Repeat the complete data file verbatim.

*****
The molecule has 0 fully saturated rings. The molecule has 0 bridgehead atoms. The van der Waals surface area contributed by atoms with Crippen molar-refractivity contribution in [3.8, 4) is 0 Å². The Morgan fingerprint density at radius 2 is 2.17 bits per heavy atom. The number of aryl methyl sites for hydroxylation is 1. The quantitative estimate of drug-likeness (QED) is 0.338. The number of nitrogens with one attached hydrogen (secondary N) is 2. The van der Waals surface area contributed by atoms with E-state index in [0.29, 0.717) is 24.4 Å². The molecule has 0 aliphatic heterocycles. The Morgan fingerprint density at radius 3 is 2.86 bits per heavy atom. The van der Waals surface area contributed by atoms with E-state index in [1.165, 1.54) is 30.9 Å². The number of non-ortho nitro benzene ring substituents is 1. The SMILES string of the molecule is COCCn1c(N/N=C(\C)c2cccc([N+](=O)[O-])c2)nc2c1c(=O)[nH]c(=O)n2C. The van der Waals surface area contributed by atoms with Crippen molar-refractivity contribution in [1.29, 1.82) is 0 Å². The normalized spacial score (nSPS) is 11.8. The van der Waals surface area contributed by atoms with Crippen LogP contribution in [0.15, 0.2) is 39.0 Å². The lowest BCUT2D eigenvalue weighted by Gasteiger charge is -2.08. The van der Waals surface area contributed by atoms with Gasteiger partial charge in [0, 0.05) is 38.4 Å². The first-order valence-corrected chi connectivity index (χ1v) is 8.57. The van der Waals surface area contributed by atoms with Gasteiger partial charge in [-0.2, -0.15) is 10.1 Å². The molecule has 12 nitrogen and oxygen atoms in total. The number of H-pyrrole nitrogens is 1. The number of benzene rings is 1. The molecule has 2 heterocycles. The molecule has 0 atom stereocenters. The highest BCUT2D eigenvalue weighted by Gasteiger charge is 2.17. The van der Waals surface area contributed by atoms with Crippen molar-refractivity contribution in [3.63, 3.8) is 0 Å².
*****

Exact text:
The molecule has 0 fully saturated rings. The molecule has 0 bridgehead atoms. The van der Waals surface area contributed by atoms with Crippen molar-refractivity contribution in [3.8, 4) is 0 Å². The Morgan fingerprint density at radius 2 is 2.17 bits per heavy atom. The number of aryl methyl sites for hydroxylation is 1. The quantitative estimate of drug-likeness (QED) is 0.338. The number of nitrogens with one attached hydrogen (secondary N) is 2. The van der Waals surface area contributed by atoms with E-state index in [0.29, 0.717) is 24.4 Å². The molecule has 0 aliphatic heterocycles. The Morgan fingerprint density at radius 3 is 2.86 bits per heavy atom. The van der Waals surface area contributed by atoms with E-state index in [1.165, 1.54) is 30.9 Å². The number of non-ortho nitro benzene ring substituents is 1. The SMILES string of the molecule is COCCn1c(N/N=C(\C)c2cccc([N+](=O)[O-])c2)nc2c1c(=O)[nH]c(=O)n2C. The van der Waals surface area contributed by atoms with Crippen molar-refractivity contribution in [1.29, 1.82) is 0 Å². The normalized spacial score (nSPS) is 11.8. The van der Waals surface area contributed by atoms with Crippen LogP contribution in [0.15, 0.2) is 39.0 Å². The lowest BCUT2D eigenvalue weighted by Gasteiger charge is -2.08. The van der Waals surface area contributed by atoms with Gasteiger partial charge in [0, 0.05) is 38.4 Å². The first-order valence-corrected chi connectivity index (χ1v) is 8.57. The van der Waals surface area contributed by atoms with Gasteiger partial charge in [-0.2, -0.15) is 10.1 Å². The molecule has 12 nitrogen and oxygen atoms in total. The number of H-pyrrole nitrogens is 1. The number of benzene rings is 1. The molecule has 2 heterocycles. The molecule has 0 atom stereocenters. The highest BCUT2D eigenvalue weighted by Gasteiger charge is 2.17. The van der Waals surface area contributed by atoms with Crippen molar-refractivity contribution in [3.63, 3.8) is 0 Å².